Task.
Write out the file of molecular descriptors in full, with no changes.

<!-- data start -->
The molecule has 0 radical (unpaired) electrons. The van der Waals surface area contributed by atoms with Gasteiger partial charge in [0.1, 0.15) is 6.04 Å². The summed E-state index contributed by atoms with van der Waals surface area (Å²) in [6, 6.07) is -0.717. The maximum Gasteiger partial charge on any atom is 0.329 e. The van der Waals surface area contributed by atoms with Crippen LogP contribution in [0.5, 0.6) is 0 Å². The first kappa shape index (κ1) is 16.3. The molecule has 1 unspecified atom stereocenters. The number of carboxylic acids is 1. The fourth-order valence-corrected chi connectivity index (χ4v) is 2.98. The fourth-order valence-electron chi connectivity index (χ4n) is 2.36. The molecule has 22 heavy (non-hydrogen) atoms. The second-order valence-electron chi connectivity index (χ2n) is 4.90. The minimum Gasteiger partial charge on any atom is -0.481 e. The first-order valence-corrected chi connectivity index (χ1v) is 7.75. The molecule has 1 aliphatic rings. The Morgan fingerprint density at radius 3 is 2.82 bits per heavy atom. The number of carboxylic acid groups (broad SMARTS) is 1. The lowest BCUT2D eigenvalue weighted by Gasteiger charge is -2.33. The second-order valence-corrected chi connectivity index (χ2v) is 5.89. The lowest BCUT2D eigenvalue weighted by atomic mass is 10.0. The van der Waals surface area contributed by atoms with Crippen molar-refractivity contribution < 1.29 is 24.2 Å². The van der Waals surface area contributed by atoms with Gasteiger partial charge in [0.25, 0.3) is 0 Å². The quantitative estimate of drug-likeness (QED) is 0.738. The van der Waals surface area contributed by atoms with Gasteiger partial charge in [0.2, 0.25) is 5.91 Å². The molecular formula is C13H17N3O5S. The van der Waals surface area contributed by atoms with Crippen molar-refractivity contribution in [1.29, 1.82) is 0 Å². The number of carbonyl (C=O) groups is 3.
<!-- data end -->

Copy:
The molecule has 0 radical (unpaired) electrons. The van der Waals surface area contributed by atoms with Gasteiger partial charge in [0.1, 0.15) is 6.04 Å². The summed E-state index contributed by atoms with van der Waals surface area (Å²) in [6, 6.07) is -0.717. The maximum Gasteiger partial charge on any atom is 0.329 e. The van der Waals surface area contributed by atoms with Crippen LogP contribution in [0.5, 0.6) is 0 Å². The first kappa shape index (κ1) is 16.3. The molecule has 1 unspecified atom stereocenters. The number of carboxylic acids is 1. The fourth-order valence-corrected chi connectivity index (χ4v) is 2.98. The fourth-order valence-electron chi connectivity index (χ4n) is 2.36. The molecule has 22 heavy (non-hydrogen) atoms. The second-order valence-electron chi connectivity index (χ2n) is 4.90. The minimum Gasteiger partial charge on any atom is -0.481 e. The first-order valence-corrected chi connectivity index (χ1v) is 7.75. The molecule has 1 aliphatic rings. The Morgan fingerprint density at radius 3 is 2.82 bits per heavy atom. The number of carboxylic acid groups (broad SMARTS) is 1. The lowest BCUT2D eigenvalue weighted by Gasteiger charge is -2.33. The second-order valence-corrected chi connectivity index (χ2v) is 5.89. The lowest BCUT2D eigenvalue weighted by atomic mass is 10.0. The van der Waals surface area contributed by atoms with Crippen molar-refractivity contribution < 1.29 is 24.2 Å². The van der Waals surface area contributed by atoms with Gasteiger partial charge in [0.25, 0.3) is 0 Å². The quantitative estimate of drug-likeness (QED) is 0.738. The van der Waals surface area contributed by atoms with Gasteiger partial charge in [0.2, 0.25) is 5.91 Å². The molecular formula is C13H17N3O5S. The van der Waals surface area contributed by atoms with Crippen molar-refractivity contribution in [1.29, 1.82) is 0 Å². The number of carbonyl (C=O) groups is 3.